|Top: Alma Flor Ada, Federico García Lorca, Pat Mora, José Martí, Gabriela Mistral|
Bottom: Jorge Luján, Pablo Neruda, Isabel F. Campoy, Francisco X. Alarcón
Did you know that April is also National Poetry Month? Since we're celebrating literacy and children this month here on MM, I thought it would be nice to share with you a short list of Latino poets your children should know. Do you see your favorite poet listed here? If not, please add them in the comments section so we can all benefit.
Pen name of the famous Chilean poet and diplomat, Neftalí Ricardo Reyes Basoalto, who always wrote in green ink because to him it symbolized hope. His life is a beautiful story in itself, and is best introduced to children via the children's biography written by Monica Brown, Pablo Neruda: Poet of the People.
Another Chilean poet, Gabriela Mistral is also a pen name. Her real name was Lucila de María del Perpetuo Socorro Godoy Alcayaga! In addition to being a poet, Mistral was also an educator, diplomat, and feminist. She was the first Latin American writer to receive the Nobel Prize for Literature. Deeply committed to education, she traveled all over the world in an effort to improve schools. Inspired by her travels, Mistral published more than 30 collections of poetry during her lifetime. Children will enjoy her story, My Name is Gabriela/Me llamo Gabriela: The Life of Gabriela Mistral/la vida de Gabriela Mistral, also written by Monica Brown.
The Cuban poet and political activist was a national hero. Dedicated to liberty and democracy, he fought for Cuba's independence, and even published his own newspaper, Patria. Perhaps one of his most famous poems for children is Los zapaticos de Rosa.
Federico García Lorca
The Spanish poet who achieved fame as the member of the Generation of '27, an influential group of 10 authors who expressed themselves through avant-garde forms of art and poetry. There are a number of Spanish books for children written by Lorca, but few have been translated into English. The Cricket Sings by Federico Garcia Lorca, Maria Horvath and Will Kirkland is one. But if your family is comfortable with Spanish, your children may enjoy Federico Garcia Lorca (Cuando Los Grandes Eran Pequenos/ When the Grown-Ups Were Children) by Georgina Lazaro.
A Salvadoran poet and writer whose first collection of bilingual poems for children, A Movie in My Pillow, won the America's Book Award. Argueta's cultural ties are reflected in his books for children, and he has recently launched a series of cooking poems based on traditional Latin American dishes.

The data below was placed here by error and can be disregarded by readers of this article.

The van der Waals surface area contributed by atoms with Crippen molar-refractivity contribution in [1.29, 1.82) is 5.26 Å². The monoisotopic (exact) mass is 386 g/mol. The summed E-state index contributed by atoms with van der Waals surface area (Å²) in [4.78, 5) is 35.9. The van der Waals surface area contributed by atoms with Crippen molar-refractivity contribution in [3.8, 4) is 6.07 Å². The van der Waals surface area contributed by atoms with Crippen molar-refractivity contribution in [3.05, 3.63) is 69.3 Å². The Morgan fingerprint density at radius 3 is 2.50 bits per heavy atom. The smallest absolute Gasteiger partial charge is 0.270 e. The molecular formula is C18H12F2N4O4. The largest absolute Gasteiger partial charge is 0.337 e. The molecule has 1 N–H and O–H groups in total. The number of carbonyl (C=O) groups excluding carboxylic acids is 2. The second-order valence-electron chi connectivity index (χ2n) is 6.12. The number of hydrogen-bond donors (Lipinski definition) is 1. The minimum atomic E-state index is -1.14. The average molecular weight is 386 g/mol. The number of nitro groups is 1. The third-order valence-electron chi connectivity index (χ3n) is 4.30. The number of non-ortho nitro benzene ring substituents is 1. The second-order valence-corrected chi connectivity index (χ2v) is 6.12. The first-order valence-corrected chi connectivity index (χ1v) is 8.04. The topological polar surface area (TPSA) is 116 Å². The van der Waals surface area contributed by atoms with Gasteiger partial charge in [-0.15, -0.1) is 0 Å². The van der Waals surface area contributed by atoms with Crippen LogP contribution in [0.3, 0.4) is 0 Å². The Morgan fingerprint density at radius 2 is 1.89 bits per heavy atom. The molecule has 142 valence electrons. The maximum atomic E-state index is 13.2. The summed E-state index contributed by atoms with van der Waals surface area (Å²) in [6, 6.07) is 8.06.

Alma Flor Ada & Isabel F. Campoy
Incredible writers individually, Ada and Campoy have frequently collaborated to create some of the finest bilingual poetry and other materials for children. One of their greatest contributions is Música Amiga, a 10 volume set that uses the power of music and poetry to build literacy.
An Argentine writer who has created numerous poems for children. In 1995, he received the Poetry for Children Prize from the Asociación de Literatura Infantil y Juvenil Argentina. Perhaps one of his most popular books is Con el sol en los ojos / With the Sun in My Eyes, a collection of short poems in English and Spanish.
A Mexican American poet, writer, and children's literacy advocate, Mora's most significant achievement may be the establishment of Día de los niños, Día de los libros, a holiday celebrated by schools, libraries, and families across this country on April 30th. A prolific writer, Mora's most popular book at this time of year is Book Fiesta!: Celebrate Children's Day/Book Day; Celebremos El dia de los ninos/El dia de los libros.
Francisco X. Alarcón
A poet and educator, Alarcón is a three-time winner of the Pura Belpré Author Award Honor for his bilingual Magical Cycle of the Seasons series of poetry for children. A Mexican American author, Alarcón writes poems that reflect the lives of Latino children in the United States. Take a look at his book, Laughing Tomatoes: And Other Spring Poems / Jitomates Risuenos: Y Otros Poemas de Primavera.